A collegue and friend of mine is a cardiologist. Many were the times he sadly stated “it doesn’t matter how people live because of hereditary traits”. Unfortunately, I share his experiences.
Heart attacks are the main cause of death on my fathers side of the family, especially for men…I am sure I will have one before I reach 80
In the meantime, I will eat healthy, drink less, never smoke, do my cardio and perform HIT, and live life to the fullest
I agree! Resistance training will strengthen the heart muscle. Resistance training will allow for more personal activity. Resistance training increases capillary perfusion. Combined with a modest amount of cardiovascular conditioning leads to eccentric remodeling of the left ventricle. A goal is to increase cardiac capacity.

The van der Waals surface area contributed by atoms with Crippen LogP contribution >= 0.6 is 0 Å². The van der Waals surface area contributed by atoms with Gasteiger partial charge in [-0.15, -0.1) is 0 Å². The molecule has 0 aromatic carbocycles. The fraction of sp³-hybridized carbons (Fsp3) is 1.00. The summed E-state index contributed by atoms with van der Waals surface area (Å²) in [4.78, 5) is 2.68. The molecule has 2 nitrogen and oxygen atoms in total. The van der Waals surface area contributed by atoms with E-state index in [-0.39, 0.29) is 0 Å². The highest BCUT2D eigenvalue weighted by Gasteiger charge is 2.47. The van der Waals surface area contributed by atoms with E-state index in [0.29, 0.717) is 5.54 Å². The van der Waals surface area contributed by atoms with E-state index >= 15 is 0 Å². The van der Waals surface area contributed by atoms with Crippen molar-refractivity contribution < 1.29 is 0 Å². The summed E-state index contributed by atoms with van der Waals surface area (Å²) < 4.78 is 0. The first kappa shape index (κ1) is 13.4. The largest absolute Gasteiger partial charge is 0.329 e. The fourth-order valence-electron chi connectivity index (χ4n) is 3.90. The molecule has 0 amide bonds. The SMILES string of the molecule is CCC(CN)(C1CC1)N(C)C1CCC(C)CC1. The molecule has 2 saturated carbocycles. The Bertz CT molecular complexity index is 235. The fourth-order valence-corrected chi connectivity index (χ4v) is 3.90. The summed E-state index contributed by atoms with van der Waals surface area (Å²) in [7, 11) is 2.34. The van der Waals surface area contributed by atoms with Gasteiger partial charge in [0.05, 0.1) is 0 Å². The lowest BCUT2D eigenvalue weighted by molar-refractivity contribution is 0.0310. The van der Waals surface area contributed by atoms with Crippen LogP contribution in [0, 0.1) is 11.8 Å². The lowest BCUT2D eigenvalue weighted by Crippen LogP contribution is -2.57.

Wow this is as close to an agreement as I’ve seen on this topic!! Woohoo!
Watch my interview with Doug McGuff MD for the latest on this.
It would appear that rushing quickly between exercises is not necessary for metabolic and cardiovascular improvement as long as the exercises are performed intensely enough and for adequate TUL.
As a general rule, you should rest at least long enough that you are not winded, or become light-headed, dizzy, or nauseated, but not so long that your heart rate and breathing return to normal.
The huge increase in blood pressure during strength training, especially isometric training, leads to an increase of stress in the heart, which stimulates hypertrophy of the heart wall. This results in an increase in heart wall thickness, decreasing volume for blood in the left ventricle.